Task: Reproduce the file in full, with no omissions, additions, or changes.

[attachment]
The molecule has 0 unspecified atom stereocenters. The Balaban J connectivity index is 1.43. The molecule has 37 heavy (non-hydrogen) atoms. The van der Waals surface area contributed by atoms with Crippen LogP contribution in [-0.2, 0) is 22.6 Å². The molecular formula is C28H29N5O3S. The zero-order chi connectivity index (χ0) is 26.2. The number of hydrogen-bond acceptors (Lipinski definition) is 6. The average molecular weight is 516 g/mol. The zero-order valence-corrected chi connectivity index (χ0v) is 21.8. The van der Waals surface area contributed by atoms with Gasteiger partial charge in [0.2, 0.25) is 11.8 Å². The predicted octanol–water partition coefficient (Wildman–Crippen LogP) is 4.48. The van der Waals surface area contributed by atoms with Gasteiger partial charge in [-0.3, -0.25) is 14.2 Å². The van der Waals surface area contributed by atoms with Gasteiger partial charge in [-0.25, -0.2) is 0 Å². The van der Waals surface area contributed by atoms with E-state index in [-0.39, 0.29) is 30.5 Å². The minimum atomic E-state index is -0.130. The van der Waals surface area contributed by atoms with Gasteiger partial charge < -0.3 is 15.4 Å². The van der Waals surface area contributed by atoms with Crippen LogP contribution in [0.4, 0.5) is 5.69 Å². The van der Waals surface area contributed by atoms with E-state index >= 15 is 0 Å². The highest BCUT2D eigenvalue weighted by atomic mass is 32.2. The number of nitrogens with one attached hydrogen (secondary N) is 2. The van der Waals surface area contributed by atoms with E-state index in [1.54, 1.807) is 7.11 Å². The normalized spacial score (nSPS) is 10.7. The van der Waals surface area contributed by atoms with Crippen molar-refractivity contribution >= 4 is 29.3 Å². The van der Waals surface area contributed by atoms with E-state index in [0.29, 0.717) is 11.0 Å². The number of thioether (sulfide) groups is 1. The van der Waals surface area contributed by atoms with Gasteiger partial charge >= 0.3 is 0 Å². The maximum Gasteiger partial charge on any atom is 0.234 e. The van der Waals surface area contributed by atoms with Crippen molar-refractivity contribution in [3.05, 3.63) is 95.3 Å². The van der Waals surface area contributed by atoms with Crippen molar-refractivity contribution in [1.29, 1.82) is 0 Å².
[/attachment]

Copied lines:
The molecule has 0 unspecified atom stereocenters. The Balaban J connectivity index is 1.43. The molecule has 37 heavy (non-hydrogen) atoms. The van der Waals surface area contributed by atoms with Crippen LogP contribution in [-0.2, 0) is 22.6 Å². The molecular formula is C28H29N5O3S. The zero-order chi connectivity index (χ0) is 26.2. The number of hydrogen-bond acceptors (Lipinski definition) is 6. The average molecular weight is 516 g/mol. The zero-order valence-corrected chi connectivity index (χ0v) is 21.8. The van der Waals surface area contributed by atoms with Gasteiger partial charge in [0.2, 0.25) is 11.8 Å². The predicted octanol–water partition coefficient (Wildman–Crippen LogP) is 4.48. The van der Waals surface area contributed by atoms with Gasteiger partial charge in [-0.3, -0.25) is 14.2 Å². The van der Waals surface area contributed by atoms with Gasteiger partial charge in [-0.25, -0.2) is 0 Å². The van der Waals surface area contributed by atoms with E-state index in [-0.39, 0.29) is 30.5 Å². The minimum atomic E-state index is -0.130. The van der Waals surface area contributed by atoms with Gasteiger partial charge < -0.3 is 15.4 Å². The van der Waals surface area contributed by atoms with Crippen LogP contribution in [0.4, 0.5) is 5.69 Å². The van der Waals surface area contributed by atoms with E-state index >= 15 is 0 Å². The highest BCUT2D eigenvalue weighted by atomic mass is 32.2. The number of nitrogens with one attached hydrogen (secondary N) is 2. The van der Waals surface area contributed by atoms with E-state index in [1.54, 1.807) is 7.11 Å². The normalized spacial score (nSPS) is 10.7. The van der Waals surface area contributed by atoms with Crippen molar-refractivity contribution >= 4 is 29.3 Å². The van der Waals surface area contributed by atoms with E-state index in [0.29, 0.717) is 11.0 Å². The number of thioether (sulfide) groups is 1. The van der Waals surface area contributed by atoms with Gasteiger partial charge >= 0.3 is 0 Å². The maximum Gasteiger partial charge on any atom is 0.234 e. The van der Waals surface area contributed by atoms with Crippen molar-refractivity contribution in [3.05, 3.63) is 95.3 Å². The van der Waals surface area contributed by atoms with Crippen molar-refractivity contribution in [1.29, 1.82) is 0 Å².